Red State, Slave State:McCain echoes Bush on Roe v. Wade
by background n015e, Thu Jun 05, 2008 at 10:20:22 AM EDT
On July 22, 1998, McCain filled out the National Right to Life Committee's 1998 Congressional Candidate Questionnaire, including this question:
"Do you support the complete reversal of the Roe v. Wade and Doe v. Bolton decisions, thereby allowing the state legislatures and the Congress to once again protect unborn children?"
McCain responded, "Yes."
On August 19, 1999, McCain told the San Francisco Chronicle, "I'd love to see a point where [Roe v. Wade] is irrelevant, and could be repealed because abortion is no longer necessary. But certainly in the short term, or even the long term, I would not support repeal of Roe vs. Wade"
The NRLC objected to McCain's "pro-Roe" statement. McCain's campaign staff defended his position, claiming it was similar to that of his opponent, Texas Governor George Bush. NRLC disputed that, noting Bush consistently favored overturning Roe v. Wade
How did McCain respond to this in his next interview on Meet The Press? Good question....
On September 12, on NBC's Meet the Press, host Tim Russert read McCain his statement to the San Francisco Chronicle and then asked,
"Would President McCain support the repeal of Roe v. Wade in the short term?"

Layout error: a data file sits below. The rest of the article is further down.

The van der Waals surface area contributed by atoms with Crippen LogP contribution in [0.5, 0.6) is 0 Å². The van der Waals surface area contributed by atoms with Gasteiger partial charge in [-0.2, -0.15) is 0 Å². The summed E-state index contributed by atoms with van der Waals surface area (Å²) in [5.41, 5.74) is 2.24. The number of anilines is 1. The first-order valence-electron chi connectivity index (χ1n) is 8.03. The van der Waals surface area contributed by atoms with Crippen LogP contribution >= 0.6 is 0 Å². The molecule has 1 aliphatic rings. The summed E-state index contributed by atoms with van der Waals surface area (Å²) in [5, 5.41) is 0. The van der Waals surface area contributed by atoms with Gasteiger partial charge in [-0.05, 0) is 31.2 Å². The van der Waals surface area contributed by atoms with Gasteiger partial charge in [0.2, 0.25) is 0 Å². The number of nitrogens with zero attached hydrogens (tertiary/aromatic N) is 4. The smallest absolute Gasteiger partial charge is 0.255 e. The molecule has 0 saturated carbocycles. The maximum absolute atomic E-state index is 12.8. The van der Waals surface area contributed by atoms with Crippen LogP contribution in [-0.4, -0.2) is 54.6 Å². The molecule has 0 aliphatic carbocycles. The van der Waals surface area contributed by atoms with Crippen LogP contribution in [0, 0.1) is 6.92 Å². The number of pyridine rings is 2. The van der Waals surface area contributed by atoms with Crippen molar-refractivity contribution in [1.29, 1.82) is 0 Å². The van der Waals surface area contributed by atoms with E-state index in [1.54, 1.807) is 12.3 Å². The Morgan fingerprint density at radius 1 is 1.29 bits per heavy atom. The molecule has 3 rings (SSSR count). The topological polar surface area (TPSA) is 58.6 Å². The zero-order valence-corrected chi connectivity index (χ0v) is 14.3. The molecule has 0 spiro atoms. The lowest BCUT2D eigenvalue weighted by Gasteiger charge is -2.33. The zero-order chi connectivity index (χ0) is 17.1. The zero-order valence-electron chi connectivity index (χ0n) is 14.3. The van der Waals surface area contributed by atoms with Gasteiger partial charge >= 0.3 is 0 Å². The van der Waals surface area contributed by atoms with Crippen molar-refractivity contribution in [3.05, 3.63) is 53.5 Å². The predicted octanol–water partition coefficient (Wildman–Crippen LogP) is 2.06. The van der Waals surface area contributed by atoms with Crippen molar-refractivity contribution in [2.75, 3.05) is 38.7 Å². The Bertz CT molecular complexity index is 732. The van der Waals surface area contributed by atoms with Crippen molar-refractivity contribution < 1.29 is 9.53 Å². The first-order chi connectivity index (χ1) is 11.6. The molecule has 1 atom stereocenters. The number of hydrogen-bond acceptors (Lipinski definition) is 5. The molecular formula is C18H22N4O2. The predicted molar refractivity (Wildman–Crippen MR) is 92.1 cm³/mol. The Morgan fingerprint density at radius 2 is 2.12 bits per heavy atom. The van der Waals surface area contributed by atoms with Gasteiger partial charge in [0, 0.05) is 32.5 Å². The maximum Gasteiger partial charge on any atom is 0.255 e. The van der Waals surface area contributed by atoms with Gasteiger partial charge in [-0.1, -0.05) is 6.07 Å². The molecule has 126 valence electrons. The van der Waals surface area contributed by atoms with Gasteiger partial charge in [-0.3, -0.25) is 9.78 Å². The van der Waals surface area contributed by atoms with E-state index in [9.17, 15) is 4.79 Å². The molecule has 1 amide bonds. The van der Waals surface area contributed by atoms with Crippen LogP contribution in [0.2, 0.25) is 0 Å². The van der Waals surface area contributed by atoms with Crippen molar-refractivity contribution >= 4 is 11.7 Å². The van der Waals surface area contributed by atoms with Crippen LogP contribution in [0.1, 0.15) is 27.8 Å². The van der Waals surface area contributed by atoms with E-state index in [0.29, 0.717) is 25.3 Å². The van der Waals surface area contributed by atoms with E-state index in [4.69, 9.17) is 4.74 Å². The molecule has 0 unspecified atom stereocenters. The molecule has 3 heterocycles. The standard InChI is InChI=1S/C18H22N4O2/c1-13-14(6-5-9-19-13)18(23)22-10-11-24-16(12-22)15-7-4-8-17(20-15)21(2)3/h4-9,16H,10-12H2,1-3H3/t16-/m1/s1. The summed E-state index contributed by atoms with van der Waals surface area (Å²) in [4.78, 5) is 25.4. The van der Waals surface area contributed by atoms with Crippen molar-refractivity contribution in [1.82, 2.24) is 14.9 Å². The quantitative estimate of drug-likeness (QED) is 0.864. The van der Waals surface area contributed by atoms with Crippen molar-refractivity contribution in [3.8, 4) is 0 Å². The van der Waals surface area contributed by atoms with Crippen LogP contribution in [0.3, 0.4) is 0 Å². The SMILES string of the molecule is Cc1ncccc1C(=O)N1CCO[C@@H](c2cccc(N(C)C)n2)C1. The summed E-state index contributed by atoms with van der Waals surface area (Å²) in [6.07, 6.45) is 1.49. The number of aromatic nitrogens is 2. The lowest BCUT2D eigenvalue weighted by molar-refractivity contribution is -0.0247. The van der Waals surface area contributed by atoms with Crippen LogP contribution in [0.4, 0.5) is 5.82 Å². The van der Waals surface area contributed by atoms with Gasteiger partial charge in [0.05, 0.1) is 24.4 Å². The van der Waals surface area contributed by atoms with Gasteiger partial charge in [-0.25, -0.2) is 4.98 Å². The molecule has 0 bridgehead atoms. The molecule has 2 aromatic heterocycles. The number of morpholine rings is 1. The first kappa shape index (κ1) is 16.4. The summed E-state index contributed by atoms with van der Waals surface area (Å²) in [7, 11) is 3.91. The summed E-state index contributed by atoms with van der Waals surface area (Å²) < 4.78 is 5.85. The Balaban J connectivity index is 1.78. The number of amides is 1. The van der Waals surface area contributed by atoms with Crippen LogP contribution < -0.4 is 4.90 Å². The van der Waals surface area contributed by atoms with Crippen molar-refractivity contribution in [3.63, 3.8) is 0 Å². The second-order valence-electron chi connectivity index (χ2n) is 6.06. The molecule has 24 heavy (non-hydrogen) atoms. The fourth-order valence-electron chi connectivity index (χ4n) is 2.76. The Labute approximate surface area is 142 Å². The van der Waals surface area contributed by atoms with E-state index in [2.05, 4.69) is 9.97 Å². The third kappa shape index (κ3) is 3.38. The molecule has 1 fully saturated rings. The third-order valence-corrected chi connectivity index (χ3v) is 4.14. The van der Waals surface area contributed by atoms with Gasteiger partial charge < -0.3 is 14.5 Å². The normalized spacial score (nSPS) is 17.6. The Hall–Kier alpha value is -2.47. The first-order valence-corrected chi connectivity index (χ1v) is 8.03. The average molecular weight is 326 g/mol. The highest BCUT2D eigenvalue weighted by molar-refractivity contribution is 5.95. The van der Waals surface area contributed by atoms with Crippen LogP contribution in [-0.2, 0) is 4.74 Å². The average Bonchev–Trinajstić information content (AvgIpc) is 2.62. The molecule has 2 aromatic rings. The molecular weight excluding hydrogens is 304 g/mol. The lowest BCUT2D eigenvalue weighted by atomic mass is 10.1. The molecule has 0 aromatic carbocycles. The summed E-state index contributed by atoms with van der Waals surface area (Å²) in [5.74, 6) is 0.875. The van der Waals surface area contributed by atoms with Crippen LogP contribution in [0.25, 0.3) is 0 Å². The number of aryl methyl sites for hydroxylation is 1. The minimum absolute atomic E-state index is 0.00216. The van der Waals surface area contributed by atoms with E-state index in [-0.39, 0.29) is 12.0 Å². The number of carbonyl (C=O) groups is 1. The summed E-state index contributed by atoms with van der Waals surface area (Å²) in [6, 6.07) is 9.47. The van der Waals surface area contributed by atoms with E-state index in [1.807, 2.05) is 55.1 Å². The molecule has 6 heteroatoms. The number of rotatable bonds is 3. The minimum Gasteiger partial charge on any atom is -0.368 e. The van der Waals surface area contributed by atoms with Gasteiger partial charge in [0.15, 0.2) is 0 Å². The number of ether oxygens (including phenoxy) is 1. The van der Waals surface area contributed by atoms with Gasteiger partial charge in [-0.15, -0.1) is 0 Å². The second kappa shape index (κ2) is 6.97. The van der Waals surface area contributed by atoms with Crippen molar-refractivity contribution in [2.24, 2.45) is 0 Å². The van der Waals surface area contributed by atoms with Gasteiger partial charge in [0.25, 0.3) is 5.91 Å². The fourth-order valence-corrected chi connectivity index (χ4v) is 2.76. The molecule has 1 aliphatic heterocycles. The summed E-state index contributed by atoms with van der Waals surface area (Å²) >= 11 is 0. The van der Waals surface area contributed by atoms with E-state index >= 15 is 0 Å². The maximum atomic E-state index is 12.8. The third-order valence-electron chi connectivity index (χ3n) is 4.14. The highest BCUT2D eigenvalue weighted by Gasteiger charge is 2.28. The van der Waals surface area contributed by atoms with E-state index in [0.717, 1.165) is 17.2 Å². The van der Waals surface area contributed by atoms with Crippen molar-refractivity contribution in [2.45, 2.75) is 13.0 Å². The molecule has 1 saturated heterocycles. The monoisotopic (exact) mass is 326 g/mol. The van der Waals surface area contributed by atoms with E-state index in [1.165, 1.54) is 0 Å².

McCain responded, "I would support the movement in that direction."
McCain's response to Russert was consistent with numerous public statements. Two weeks prior to his appearance on Meet The Press, on August 31, McCain spoke to this issue at a news conference in New Hampshire. McCain said he would "immediately support efforts to move in (the) direction" of banning abortion if he was elected president.
Over the last 8 years, Bush has made significant progress toward overturning Roe v. Wade. Just look at what he has done with the Supreme Court. He has placed Alito and Roberts on the Supreme Court. It is widely believed among legal scholars that Alito, Roberts, Scalia and Thomas would all vote to overturn Roe v. Wade if they get the opportunity to rule on the matter. One more conservative vote will enable the court to move in the direction McCain and Bush have both embraced -- the repeal of Roe v. Wade.
The next president will have a chance to nominate at least one and possibly two Supreme Court justice. John Paul Stevens is old enough to be McCain's father. Ruth Bader Ginsburg is older than McCain and is a recent cancer survivor. Given McCain's persistent problems with political alliances on the Right, appointing a strident conservative would be an excellent opportunity for him to pander to that wing of his party.
Some people like to dismiss this talk of overturning Roe v. Wade is a "dystopian fantasy." I disagree. For those who can't imagine such a dramatic reversal of fortune, I have one word for you: <u>Reconstruction.</u>
A quick history lesson: